One in five NHS bodies in England is limiting the number of reconstruction surgeries breast cancer patients are allowed, potentially affecting hundreds of women, a charity report suggests.
Breast Cancer Now says the restrictions are “arbitrary” and put patients’ quality of life at risk.
But it found evidence that some procedures were being denied.
Breast surgeons have also raised concerns and are calling for equal access to services.
Jo Waterman, from Somerset, says she feels “frustrated and disappointed” at having to apply for funding to have her healthy breast reduced in size after being diagnosed with breast cancer in May 2017.
She had a lumpectomy which allowed her to keep some breast tissue and the nipple, but left her breasts unbalanced.
“I don’t want breast cancer to be the first thing I see when I look at myself in the mirror,” she says.
“People said to me ‘the most important thing is that you’re still here and you’re back to normal’ but I’m not back to normal.
“It will not ruin my life not having the surgery, but if you don’t encourage women to apply for it then they will be put off – and the fewer applications the NHS get for this kind of surgery means they will say there is no demand for it.”
She adds: “I just want to get on with life.
“Women with breast cancer have been through enough without having to go over another hurdle afterwards.”
Clinical guidelines say that patients should be able to return for breast reconstruction surgery at any point after their initial treatment.
This can include having an implant inserted or having the breast shape recreated using tissue from another part of the body.
If necessary, balancing surgery, which changes the shape of the remaining breast so that the breasts are symmetrical, is also recommended.
But data obtained by the charity found that 47 out of 208 clinical commissioning groups (CCGs) in England had policies in place which restricted these services – either by putting a time limit on them, limiting the number of surgeries allowed or denying access to balancing surgery.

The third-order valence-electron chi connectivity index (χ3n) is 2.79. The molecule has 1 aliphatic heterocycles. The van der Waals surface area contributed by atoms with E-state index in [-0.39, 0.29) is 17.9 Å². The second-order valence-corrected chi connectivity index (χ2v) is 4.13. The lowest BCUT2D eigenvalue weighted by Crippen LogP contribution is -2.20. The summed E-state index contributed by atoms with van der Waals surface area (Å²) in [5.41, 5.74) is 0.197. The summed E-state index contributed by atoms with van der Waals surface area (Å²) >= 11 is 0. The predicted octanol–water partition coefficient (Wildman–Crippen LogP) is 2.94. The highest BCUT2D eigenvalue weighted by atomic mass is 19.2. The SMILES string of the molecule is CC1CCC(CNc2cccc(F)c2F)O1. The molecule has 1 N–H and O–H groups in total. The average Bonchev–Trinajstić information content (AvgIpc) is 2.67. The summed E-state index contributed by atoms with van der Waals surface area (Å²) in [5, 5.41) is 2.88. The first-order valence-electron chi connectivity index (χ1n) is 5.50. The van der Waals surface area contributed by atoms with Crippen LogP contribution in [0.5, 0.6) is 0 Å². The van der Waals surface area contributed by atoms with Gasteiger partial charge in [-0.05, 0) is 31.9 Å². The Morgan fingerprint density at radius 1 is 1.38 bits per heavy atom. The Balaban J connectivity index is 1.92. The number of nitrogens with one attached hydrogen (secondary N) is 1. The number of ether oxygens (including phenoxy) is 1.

Another nine CCGs indicated they could introduce similar policies.
‘Give their lives back’
Breast Cancer Now said around a third of women who have a mastectomy every year in England choose to have breast reconstruction – about 3,500 – either straight away or after a delay.
It estimates that hundreds of these women may have been rushed into deciding on surgery or denied the corrective surgeries they need.
The report calls for all patients to be allowed to return for breast reconstruction surgery at any point following their diagnosis and treatment.
Baroness Delyth Morgan, chief executive of Breast Cancer Now, said: “Reconstructive surgery has profound benefits for those that choose it, helping give many their confidence and their lives back after breast cancer.
“These arbitrary restrictions represent a backward step and are absolutely not in the best interests of patients.”
Mark Sibbering, president of the Association of Breast Surgery, said the report showed that “in some areas restrictions are being placed on access to this important part of breast cancer management”.
Samia al Qadhi, from Breast Cancer Care, said the decisions to restrict surgery were “appalling” and “short-sighted”.
“Women tell us every day that the long-term impact of surgery to remove the cancer is more than physical; their self-esteem can be left in tatters.
“Breast reconstruction is, for many, an essential part of living life with confidence after breast cancer – so we cannot and must not allow it to be pushed out of their reach.”